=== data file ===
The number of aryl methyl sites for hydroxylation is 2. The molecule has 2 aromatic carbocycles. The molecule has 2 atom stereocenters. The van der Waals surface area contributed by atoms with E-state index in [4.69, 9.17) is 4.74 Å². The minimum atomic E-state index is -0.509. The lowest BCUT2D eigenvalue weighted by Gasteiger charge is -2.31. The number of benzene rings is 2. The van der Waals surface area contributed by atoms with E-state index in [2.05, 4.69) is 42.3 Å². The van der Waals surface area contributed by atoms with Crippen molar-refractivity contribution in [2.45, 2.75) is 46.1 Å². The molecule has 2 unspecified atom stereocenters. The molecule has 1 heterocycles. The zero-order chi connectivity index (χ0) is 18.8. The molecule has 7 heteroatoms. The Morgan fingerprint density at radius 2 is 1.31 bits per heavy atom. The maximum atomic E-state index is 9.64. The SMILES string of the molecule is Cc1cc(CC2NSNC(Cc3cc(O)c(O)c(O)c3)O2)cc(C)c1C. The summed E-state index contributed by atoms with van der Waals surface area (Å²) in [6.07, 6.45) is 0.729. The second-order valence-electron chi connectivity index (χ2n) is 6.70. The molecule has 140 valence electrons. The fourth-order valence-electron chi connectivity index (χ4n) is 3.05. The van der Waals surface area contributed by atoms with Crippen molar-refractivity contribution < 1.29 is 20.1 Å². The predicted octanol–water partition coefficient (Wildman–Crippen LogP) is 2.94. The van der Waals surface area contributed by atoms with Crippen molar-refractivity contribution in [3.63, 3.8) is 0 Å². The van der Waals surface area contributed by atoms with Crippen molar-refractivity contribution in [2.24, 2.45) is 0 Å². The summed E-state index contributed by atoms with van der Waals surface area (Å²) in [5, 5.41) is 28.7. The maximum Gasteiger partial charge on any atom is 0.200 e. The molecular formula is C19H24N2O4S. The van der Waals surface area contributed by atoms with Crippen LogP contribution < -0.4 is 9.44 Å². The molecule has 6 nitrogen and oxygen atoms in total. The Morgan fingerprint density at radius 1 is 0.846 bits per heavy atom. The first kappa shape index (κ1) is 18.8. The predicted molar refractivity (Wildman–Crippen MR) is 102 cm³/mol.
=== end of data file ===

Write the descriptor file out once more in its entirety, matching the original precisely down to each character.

The number of aryl methyl sites for hydroxylation is 2. The molecule has 2 aromatic carbocycles. The molecule has 2 atom stereocenters. The van der Waals surface area contributed by atoms with E-state index in [4.69, 9.17) is 4.74 Å². The minimum atomic E-state index is -0.509. The lowest BCUT2D eigenvalue weighted by Gasteiger charge is -2.31. The number of benzene rings is 2. The van der Waals surface area contributed by atoms with E-state index in [2.05, 4.69) is 42.3 Å². The van der Waals surface area contributed by atoms with Crippen molar-refractivity contribution in [2.45, 2.75) is 46.1 Å². The molecule has 2 unspecified atom stereocenters. The molecule has 1 heterocycles. The zero-order chi connectivity index (χ0) is 18.8. The molecule has 7 heteroatoms. The Morgan fingerprint density at radius 2 is 1.31 bits per heavy atom. The maximum atomic E-state index is 9.64. The SMILES string of the molecule is Cc1cc(CC2NSNC(Cc3cc(O)c(O)c(O)c3)O2)cc(C)c1C. The summed E-state index contributed by atoms with van der Waals surface area (Å²) in [6.07, 6.45) is 0.729. The second-order valence-electron chi connectivity index (χ2n) is 6.70. The molecule has 140 valence electrons. The fourth-order valence-electron chi connectivity index (χ4n) is 3.05. The van der Waals surface area contributed by atoms with Crippen molar-refractivity contribution < 1.29 is 20.1 Å². The predicted octanol–water partition coefficient (Wildman–Crippen LogP) is 2.94. The van der Waals surface area contributed by atoms with Crippen molar-refractivity contribution in [3.63, 3.8) is 0 Å². The van der Waals surface area contributed by atoms with Crippen molar-refractivity contribution in [2.24, 2.45) is 0 Å². The summed E-state index contributed by atoms with van der Waals surface area (Å²) in [5, 5.41) is 28.7. The maximum Gasteiger partial charge on any atom is 0.200 e. The molecular formula is C19H24N2O4S. The van der Waals surface area contributed by atoms with Crippen LogP contribution < -0.4 is 9.44 Å². The molecule has 6 nitrogen and oxygen atoms in total. The Morgan fingerprint density at radius 1 is 0.846 bits per heavy atom. The first kappa shape index (κ1) is 18.8. The predicted molar refractivity (Wildman–Crippen MR) is 102 cm³/mol.